Consumer-Driven Plans Reduce Costs, Raise Questions
Consumer-driven health plans can help employers reduce health care costs but might lead some patients to forgo necessary care to save money, according to a study by RAND, the Washington Post reports. For the study, published on Tuesday in Health Affairs, researchers examined dozens of previous studies on consumer-driven plans -- both with and without health savings accounts, which allow consumers to set aside money tax-free for medical expenses.
Consumer-driven plans, which account for about 3% of the private health insurance market, have lower premiums than HMOs and PPOs but have higher deductibles -- typically $1,050 to $2,000 for an individual and $2,100 to $4,000 for families, compared with an average $220 deductible for traditional employer-sponsored plans.
According to the RAND study, most employers offering consumer-driven plans save at least 10% on health care costs. Some employers save as much as 25%, although the study notes that some of the perceived savings could come from shifting costs to employees.
Employees and dependents enrolled in consumer-driven plans without HSAs spend approximately 4% to 15% less on health care than those in traditional plans, while those in plans tied to HSAs spend about 2% to 7% less, the study found. Some of the savings are the result of plan members spending less money on unnecessary care, such as not going to the emergency department when it is not required. Other savings were the result of plan members forgoing necessary care, according to the study.
The study also found that employees who switched to consumer-driven plans tend to have higher incomes and better health than those in traditional plans. This disparity was "modest" but "warrants monitoring," according to the study.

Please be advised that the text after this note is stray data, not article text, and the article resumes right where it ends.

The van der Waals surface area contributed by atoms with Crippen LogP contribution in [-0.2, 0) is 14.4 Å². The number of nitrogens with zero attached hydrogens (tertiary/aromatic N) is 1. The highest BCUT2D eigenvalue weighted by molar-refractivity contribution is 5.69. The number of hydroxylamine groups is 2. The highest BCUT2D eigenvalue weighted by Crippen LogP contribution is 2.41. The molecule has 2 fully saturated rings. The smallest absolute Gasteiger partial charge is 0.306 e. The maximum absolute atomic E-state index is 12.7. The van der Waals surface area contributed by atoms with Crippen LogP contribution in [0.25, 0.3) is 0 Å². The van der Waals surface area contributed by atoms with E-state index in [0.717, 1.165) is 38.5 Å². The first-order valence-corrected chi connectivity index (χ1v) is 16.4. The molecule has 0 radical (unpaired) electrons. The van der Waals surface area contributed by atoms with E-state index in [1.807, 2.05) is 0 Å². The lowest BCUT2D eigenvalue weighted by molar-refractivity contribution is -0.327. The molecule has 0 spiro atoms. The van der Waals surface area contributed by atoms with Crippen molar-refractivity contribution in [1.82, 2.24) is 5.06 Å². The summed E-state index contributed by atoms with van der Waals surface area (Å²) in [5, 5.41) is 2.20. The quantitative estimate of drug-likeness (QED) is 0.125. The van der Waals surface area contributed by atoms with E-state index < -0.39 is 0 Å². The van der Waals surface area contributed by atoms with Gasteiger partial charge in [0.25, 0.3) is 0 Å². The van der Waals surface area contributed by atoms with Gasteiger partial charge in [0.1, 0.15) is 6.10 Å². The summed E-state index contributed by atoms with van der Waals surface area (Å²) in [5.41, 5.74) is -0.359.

In addition, the study found that there is a lack of useful and consistent information about the cost and quality of health care. The study recommends that the federal government establish standard quality assessment measures and remove legal barriers to pooling data from private insurers.
Lead author Melinda Beeuwkes Buntin, an economist at RAND, said, "The evidence is really mixed. There are some studies in which people are reporting that they don't fill a prescription or they don't get follow-up that's recommended by a doctor. So those two things would be cause for concern." She added, "I don't think these plans can be a panacea" for rising health care costs, "but they could, if well-designed, be one part of the strategy for rationalizing our system of health insurance."
Ron Pollack, executive director of Families USA, said consumer-driven plans discourage patients from getting necessary care, attract the healthiest individuals away from traditional insurance plans and favor wealthy individuals who receive the largest tax breaks from HSAs. Pollack said the plans will do little to reduce costs because 85% of U.S. health care spending is on catastrophic and end-of-life care, which are covered by the plans. "Every few years people are looking for a magic bullet to deal with costs," he said, adding, "And this bullet results in the shooting of a dud" (Lee, Washington Post, 10/24).